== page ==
Upgrades, tenants coming to vacant homes in K'atl'odeeche First Nation

Sixteen houses in the K’atl’odeeche First Nation in the Northwest Territories are going to get an upgrade and tenants after sitting unoccupied for years.

10 homes will be public housing units, First Nation to sell 5 at below-market rates

More than a dozen vacant homes in the K'atl'odeeche First Nation will be renovated shortly. Ten units will be for public housing and 5 will be sold at below-market rates to residents. (Jamie Malbeuf/CBC)

Sixteen houses in the K'atl'odeeche First Nation in the Northwest Territories are going to get an upgrade and tenants after sitting unoccupied for years.

Ten of the houses were used for public housing years ago, but have since fallen into disuse and are in disrepair. The other six houses have never been occupied.

There isn't any public housing available on the reserve, and members of the community currently live in 23 of the 146 public housing units in Hay River, N.W.T.  

"There is a huge demand," said Tom Williams, the president of the N.W.T. Housing Corporation. "The chief and council expressed interest to get public housing back on the reserve and having us run it."

"We heard from people who are in Hay River public housing said, 'If I had a public housing unit on the reserve I'd move back tomorrow.' So we want to fulfil that need," he said. "People want to live in their home community."

All of the empty houses are owned by the housing corporation and it will work with the K'atl'odeeche First Nation to put people in those homes.

Under the Indian Act, a First Nation maydesignate portions of a reserve to be leased out. The houses have been sitting empty because of ongoing problems with designating the land, Williams said.

Banks had been unwilling to give out mortgages for the homes because they could not be repossessed if the mortgages were left unpaid, he said.

But the First Nation worked to have the land designated for the 10 public housing units, and is waiting on federal approval to designate the other six.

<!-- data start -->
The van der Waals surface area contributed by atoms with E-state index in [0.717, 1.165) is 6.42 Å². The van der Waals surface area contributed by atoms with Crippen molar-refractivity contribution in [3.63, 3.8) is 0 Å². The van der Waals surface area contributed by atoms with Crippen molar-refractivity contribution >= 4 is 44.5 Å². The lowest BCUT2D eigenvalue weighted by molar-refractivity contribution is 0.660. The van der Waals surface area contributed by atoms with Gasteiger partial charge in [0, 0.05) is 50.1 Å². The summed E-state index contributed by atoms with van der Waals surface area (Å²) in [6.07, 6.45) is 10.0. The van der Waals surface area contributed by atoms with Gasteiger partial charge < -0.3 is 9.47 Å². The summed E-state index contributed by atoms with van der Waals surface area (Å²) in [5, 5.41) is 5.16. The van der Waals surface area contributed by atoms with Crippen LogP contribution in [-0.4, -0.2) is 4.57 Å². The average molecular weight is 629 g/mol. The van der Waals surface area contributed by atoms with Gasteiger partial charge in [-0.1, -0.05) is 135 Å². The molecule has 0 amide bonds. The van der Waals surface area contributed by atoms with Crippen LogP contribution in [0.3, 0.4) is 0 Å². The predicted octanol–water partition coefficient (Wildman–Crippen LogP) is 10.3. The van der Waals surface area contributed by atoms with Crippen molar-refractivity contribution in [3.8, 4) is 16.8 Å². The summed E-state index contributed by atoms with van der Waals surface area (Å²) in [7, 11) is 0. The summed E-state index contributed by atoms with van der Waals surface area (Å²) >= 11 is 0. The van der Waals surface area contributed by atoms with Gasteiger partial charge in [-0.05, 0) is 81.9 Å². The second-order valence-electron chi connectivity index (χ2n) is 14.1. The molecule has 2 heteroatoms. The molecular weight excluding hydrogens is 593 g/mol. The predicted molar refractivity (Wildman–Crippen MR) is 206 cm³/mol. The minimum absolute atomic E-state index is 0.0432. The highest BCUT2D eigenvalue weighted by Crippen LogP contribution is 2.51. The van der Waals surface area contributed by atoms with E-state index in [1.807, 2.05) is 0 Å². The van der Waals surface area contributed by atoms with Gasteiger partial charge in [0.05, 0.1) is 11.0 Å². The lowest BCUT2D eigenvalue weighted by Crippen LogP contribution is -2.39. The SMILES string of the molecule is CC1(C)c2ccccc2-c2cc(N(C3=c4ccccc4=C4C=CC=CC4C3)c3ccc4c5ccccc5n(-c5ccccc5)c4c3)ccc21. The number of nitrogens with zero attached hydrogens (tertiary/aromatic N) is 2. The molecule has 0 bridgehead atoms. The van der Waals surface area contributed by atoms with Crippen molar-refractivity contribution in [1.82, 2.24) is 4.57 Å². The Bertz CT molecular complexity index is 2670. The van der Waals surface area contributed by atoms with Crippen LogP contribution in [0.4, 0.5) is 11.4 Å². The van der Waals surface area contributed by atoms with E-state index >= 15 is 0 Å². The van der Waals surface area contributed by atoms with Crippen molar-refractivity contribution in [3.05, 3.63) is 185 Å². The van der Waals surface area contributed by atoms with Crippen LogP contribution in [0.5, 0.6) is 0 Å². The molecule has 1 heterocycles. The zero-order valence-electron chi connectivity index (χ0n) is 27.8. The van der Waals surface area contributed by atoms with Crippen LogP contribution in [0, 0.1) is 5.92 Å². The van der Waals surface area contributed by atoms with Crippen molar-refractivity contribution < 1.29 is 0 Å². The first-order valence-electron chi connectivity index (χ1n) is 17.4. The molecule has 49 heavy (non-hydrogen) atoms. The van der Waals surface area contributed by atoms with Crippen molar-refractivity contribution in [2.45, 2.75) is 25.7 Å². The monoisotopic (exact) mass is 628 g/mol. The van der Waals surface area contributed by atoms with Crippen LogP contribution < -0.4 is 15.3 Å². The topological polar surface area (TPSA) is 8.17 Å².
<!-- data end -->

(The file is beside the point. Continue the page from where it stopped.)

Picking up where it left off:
If we have 10 houses here, that's 10 families that'll stay here- Peter Groenen, CEO, K'atl'odeeche First Nation

The housing corporation will hand over five of the houses to the K'atl'odeeche First Nation. The First Nation will then sell those homes for about half of the market value, to residents in the community.

The homes need major repairs because of vandalism that's happened over the years, say officials with the First Nation. (Jamie Malbeuf/CBC)
 

From there the First Nation will spend the money from those sales on building more homes on the reserve, explained Peter Groenen, the K'atl'odeeche First Nation's chief executive officer.

One house will be kept by the corporation to use as an office, with one part-time worker managing the other 10 public housing units. These will be the only public housing units on the First Nation.

"If we have 10 houses here, that's 10 families that'll stay here," Groenen said. "It'll also free up 10 public housing units in Hay River, potentially."

But it won't be as simple as handing over the houses to their new tenants. The homes need to be fixed up first.  

The housing corporation will put about $900,000 toward renovating the 10 public housing units. There is no current estimate on how much will be spent to upgrade the other six homes.

K'atl'odeeche Chief Roy Fabian said some of the houses are going to need a little more work, because they've often been vandalized. 

The plan is to get five of the public housing units ready by the spring, and the other five later next year.